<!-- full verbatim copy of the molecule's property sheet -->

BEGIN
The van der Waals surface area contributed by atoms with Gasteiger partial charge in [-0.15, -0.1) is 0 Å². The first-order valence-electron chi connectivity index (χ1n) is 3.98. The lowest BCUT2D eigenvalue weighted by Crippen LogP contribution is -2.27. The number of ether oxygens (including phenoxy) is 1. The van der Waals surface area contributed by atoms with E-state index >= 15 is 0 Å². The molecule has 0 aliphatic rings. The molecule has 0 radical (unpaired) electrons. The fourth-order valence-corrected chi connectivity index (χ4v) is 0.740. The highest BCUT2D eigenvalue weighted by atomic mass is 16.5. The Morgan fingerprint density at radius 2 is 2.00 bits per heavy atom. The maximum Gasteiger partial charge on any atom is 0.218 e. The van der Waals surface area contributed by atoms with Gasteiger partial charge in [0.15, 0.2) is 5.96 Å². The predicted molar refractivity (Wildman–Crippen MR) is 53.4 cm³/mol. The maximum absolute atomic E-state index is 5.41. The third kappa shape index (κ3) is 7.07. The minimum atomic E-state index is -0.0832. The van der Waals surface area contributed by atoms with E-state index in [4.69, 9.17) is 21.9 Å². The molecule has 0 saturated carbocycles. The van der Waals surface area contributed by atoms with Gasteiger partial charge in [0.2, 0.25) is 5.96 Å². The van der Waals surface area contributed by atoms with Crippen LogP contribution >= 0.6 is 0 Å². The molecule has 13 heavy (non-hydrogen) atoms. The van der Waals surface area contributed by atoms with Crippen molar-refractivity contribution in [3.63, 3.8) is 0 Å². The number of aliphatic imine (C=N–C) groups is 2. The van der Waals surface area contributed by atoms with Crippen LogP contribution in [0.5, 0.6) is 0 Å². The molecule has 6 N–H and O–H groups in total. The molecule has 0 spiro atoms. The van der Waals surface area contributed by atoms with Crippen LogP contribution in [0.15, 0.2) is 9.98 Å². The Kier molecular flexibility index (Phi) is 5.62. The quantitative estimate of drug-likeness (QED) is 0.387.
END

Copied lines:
The van der Waals surface area contributed by atoms with Gasteiger partial charge in [-0.15, -0.1) is 0 Å². The first-order valence-electron chi connectivity index (χ1n) is 3.98. The lowest BCUT2D eigenvalue weighted by Crippen LogP contribution is -2.27. The number of ether oxygens (including phenoxy) is 1. The van der Waals surface area contributed by atoms with E-state index >= 15 is 0 Å². The molecule has 0 aliphatic rings. The molecule has 0 radical (unpaired) electrons. The fourth-order valence-corrected chi connectivity index (χ4v) is 0.740. The highest BCUT2D eigenvalue weighted by atomic mass is 16.5. The Morgan fingerprint density at radius 2 is 2.00 bits per heavy atom. The maximum Gasteiger partial charge on any atom is 0.218 e. The van der Waals surface area contributed by atoms with Gasteiger partial charge in [0.15, 0.2) is 5.96 Å². The predicted molar refractivity (Wildman–Crippen MR) is 53.4 cm³/mol. The maximum absolute atomic E-state index is 5.41. The third kappa shape index (κ3) is 7.07. The minimum atomic E-state index is -0.0832. The van der Waals surface area contributed by atoms with E-state index in [4.69, 9.17) is 21.9 Å². The molecule has 0 saturated carbocycles. The van der Waals surface area contributed by atoms with Gasteiger partial charge in [0.2, 0.25) is 5.96 Å². The van der Waals surface area contributed by atoms with Crippen LogP contribution >= 0.6 is 0 Å². The molecule has 13 heavy (non-hydrogen) atoms. The van der Waals surface area contributed by atoms with Crippen molar-refractivity contribution in [3.63, 3.8) is 0 Å². The number of aliphatic imine (C=N–C) groups is 2. The van der Waals surface area contributed by atoms with Crippen LogP contribution in [0.5, 0.6) is 0 Å². The molecule has 6 N–H and O–H groups in total. The molecule has 0 spiro atoms. The van der Waals surface area contributed by atoms with Crippen LogP contribution in [0.15, 0.2) is 9.98 Å². The Kier molecular flexibility index (Phi) is 5.62. The quantitative estimate of drug-likeness (QED) is 0.387.